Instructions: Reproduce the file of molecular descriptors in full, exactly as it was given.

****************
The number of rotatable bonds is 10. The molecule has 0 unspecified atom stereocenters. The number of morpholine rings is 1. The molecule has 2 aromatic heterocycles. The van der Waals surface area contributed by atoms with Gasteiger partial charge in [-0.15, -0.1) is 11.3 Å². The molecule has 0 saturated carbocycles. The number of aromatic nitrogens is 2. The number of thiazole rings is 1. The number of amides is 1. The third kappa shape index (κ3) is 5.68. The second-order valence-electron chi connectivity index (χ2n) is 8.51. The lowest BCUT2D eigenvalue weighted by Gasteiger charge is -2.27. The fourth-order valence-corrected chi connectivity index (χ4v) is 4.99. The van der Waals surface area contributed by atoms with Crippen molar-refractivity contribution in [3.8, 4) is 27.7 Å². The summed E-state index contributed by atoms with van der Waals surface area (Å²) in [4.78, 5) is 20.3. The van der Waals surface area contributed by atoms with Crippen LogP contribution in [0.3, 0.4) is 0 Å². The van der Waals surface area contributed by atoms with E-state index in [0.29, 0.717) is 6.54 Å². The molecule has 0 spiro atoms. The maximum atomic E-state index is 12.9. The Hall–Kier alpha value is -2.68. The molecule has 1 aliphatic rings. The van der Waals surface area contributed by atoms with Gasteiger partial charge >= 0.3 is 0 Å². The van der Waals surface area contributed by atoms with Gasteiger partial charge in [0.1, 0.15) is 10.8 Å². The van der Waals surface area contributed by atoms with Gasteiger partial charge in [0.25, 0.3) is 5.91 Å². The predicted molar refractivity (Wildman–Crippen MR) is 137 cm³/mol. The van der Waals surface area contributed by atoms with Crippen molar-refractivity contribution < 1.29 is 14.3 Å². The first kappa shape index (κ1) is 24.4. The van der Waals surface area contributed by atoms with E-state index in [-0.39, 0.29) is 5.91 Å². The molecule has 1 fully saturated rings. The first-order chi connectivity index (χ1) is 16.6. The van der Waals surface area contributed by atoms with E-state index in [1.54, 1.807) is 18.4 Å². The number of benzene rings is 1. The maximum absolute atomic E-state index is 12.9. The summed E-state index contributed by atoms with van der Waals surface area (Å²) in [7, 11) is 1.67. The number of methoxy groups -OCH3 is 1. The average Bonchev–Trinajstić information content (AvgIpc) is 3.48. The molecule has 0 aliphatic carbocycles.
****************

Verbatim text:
The number of rotatable bonds is 10. The molecule has 0 unspecified atom stereocenters. The number of morpholine rings is 1. The molecule has 2 aromatic heterocycles. The van der Waals surface area contributed by atoms with Gasteiger partial charge in [-0.15, -0.1) is 11.3 Å². The molecule has 0 saturated carbocycles. The number of aromatic nitrogens is 2. The number of thiazole rings is 1. The number of amides is 1. The third kappa shape index (κ3) is 5.68. The second-order valence-electron chi connectivity index (χ2n) is 8.51. The lowest BCUT2D eigenvalue weighted by Gasteiger charge is -2.27. The fourth-order valence-corrected chi connectivity index (χ4v) is 4.99. The van der Waals surface area contributed by atoms with Crippen molar-refractivity contribution in [3.8, 4) is 27.7 Å². The summed E-state index contributed by atoms with van der Waals surface area (Å²) in [4.78, 5) is 20.3. The van der Waals surface area contributed by atoms with Crippen LogP contribution in [0.3, 0.4) is 0 Å². The van der Waals surface area contributed by atoms with E-state index in [0.29, 0.717) is 6.54 Å². The molecule has 0 spiro atoms. The maximum atomic E-state index is 12.9. The Hall–Kier alpha value is -2.68. The molecule has 1 aliphatic rings. The van der Waals surface area contributed by atoms with Gasteiger partial charge >= 0.3 is 0 Å². The van der Waals surface area contributed by atoms with Gasteiger partial charge in [0.1, 0.15) is 10.8 Å². The van der Waals surface area contributed by atoms with Gasteiger partial charge in [0.25, 0.3) is 5.91 Å². The predicted molar refractivity (Wildman–Crippen MR) is 137 cm³/mol. The van der Waals surface area contributed by atoms with Crippen molar-refractivity contribution < 1.29 is 14.3 Å². The first kappa shape index (κ1) is 24.4. The van der Waals surface area contributed by atoms with E-state index in [-0.39, 0.29) is 5.91 Å². The molecule has 1 fully saturated rings. The first-order chi connectivity index (χ1) is 16.6. The van der Waals surface area contributed by atoms with E-state index in [1.54, 1.807) is 18.4 Å². The number of benzene rings is 1. The maximum absolute atomic E-state index is 12.9. The summed E-state index contributed by atoms with van der Waals surface area (Å²) in [7, 11) is 1.67. The number of methoxy groups -OCH3 is 1. The average Bonchev–Trinajstić information content (AvgIpc) is 3.48. The molecule has 0 aliphatic carbocycles.